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How to tackle operational complexity with automation and AI

Using AI to automate routine business processes and prioritise business-critical issues

There are myriad state-of-the-art solutions to the issues businesses face today, but although they are widely available, the covid-19 pandemic has reminded us how vulnerable the economy is. What remains true is that although there have been several consistent decades of progress and innovation, companies are not as resilient as previously thought. Even under optimal circumstances, the modern global market consistently adapts and evolves, and consumer habits adapt along with it.

The tempo of change has been accompanied by a degree of complexity that is hard for people to deal with on their own. Issues that could not have been predicted, such as the immediate need for employees to work remotely, have brought with them major interruptions and difficulties. In order for companies’ operations to be made resilient against disruptions and made future-proof, organisations have to play a more active role in preparation.

Automation and artificial intelligence can help. Here’s how: 

Automation of regular operations

Every company performs numerous activities on a daily basis that can be automated. As an example, employees in the marketing department may devote a large amount of time preparing social media or blog posts for manual publishing. The organisers of events may spend time sending emails to all of the people who signed up. Groups of researchers may work for hours searching the web for information on the latest trends. All of these are examples of activities that can be automated.

The automation of routine operations is not only about replacing human jobs with computers. It is much more about strengthening employees’ capabilities by bringing down digital noise and providing them the ability to concentrate on the work that matters the most. Despite the clear benefits, automation and artificial intelligence are largely misunderstood. The goal is not to make your operations less human – quite the opposite. The goal is to provide your team with the time required to focus on activities that require a human touch. 

The list of routine practices includes items such as requests and non-critical alerts. As an example, AI operations can assess alerts to consider if they can be automatically processed based on the metrics and supporting data at hand.

Cutting down on human error

Digital technology is frequently blamed when something does not go as expected, but the facts remain that human error usually is the cause of problems. This stands to reason: laborious and repetitive manual processes are likely to result in human error, if only because it is more difficult to maintain focus while performing monotonous tasks. In addition, certain systems are too complicated for humans alone to manage. One example is Big Data, which refers to sets of data that are too large and complex for human understanding alone.

AI does not eliminate human error from common operations. It can also identify critical issues more rapidly and with increased accuracy. This proves to be exceedingly important in information security, where more and more sophisticated attacks target a large number of interconnected systems. AI systems can create maps of these events and point out the sources of the incident. This provides people with the opportunity to take rapid action and quickly make informed decisions before the situation gets out of control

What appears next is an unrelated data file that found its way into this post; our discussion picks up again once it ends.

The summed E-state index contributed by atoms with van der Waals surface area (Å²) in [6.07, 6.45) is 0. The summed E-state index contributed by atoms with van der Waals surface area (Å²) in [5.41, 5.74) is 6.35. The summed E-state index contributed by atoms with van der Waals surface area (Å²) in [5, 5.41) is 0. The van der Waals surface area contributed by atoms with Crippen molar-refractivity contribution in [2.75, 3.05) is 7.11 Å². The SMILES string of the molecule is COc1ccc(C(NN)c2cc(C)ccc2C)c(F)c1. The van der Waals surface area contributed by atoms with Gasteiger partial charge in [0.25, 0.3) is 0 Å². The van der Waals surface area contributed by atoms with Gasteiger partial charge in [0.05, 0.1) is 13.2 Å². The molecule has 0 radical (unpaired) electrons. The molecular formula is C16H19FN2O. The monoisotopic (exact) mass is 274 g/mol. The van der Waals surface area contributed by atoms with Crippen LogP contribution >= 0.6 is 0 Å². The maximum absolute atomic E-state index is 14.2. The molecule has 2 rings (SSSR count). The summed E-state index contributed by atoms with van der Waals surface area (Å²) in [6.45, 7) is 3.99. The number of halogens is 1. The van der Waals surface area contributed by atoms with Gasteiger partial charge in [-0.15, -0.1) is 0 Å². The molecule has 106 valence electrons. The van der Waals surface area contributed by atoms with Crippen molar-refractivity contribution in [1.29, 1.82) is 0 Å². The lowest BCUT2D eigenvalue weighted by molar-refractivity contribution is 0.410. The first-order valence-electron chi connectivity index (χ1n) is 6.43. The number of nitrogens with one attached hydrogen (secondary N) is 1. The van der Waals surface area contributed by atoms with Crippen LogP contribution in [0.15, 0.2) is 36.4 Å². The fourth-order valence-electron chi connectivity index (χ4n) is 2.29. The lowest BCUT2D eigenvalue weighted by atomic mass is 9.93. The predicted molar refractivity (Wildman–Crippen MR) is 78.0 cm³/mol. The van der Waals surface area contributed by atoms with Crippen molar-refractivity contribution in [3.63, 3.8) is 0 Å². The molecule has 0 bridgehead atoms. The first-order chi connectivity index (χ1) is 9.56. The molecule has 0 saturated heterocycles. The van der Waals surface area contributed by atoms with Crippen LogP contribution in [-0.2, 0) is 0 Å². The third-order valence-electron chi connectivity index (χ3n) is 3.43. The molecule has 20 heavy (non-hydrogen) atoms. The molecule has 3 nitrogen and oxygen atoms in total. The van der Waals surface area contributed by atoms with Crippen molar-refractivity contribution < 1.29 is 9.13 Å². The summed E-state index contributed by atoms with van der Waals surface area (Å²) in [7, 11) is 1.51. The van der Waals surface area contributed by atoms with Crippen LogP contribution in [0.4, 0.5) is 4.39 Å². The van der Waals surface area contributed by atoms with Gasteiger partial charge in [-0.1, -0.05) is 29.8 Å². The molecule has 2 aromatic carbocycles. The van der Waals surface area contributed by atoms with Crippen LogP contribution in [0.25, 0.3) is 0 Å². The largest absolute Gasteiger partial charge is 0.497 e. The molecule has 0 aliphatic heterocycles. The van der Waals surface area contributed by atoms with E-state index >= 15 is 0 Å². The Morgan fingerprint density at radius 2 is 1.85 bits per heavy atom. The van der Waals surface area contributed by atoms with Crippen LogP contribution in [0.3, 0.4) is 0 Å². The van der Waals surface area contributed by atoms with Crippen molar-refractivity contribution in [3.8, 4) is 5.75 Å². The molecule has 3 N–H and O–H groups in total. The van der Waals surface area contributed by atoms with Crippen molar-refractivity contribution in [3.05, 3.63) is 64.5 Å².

AI can do even more by making recommendations based on successful outcomes in the past, and by redirecting critical work to the correct employees. With regard to the availability and security of systems deemed mission-critical, AI proves to be more effective every time over the sluggishness of human response. 

Accommodating and evolving to change

Modern organisations need to evolve rapidly to swift changes on the market, including situations where something entirely unexpected occurs. Companies must also have the capacity to grow organically without the risk of falling apart under their own weight. To put it differently, organisations must have the ability to adapt in a time of unceasing change and economic unpredictability.

One very large benefit of AI-augmented automation is that it provides the ability to scale massively. While it is true that AI demands considerable computing power, such power has become much more affordable and readily available than human resources. Considering the scalability of cloud data centres available to you, operations can grow much more easily. As an example, AI might be able to identify unforeseen spikes in online activity and automatically scale server capacity to take into account the increased demand.

Once automated workflows have been put into place, they can be applied to almost every task. This results in fewer business processes to manage when working at a high level of performance. 

Conclusion – taking decisive action toward to digital transformation

Although automation provides IT employees to perform a large number of repeatable workflows set off by specific inputs or events, the true power rests in how modern solutions make effective use of artificial intelligence. AI augments automation by being proactive, and acting on the basis of minor trends which can be identified within increasingly large and complicated data sets, in addition to behavior patterns in history. Put differently, AI can take automation to the next level by handling routine decision making.

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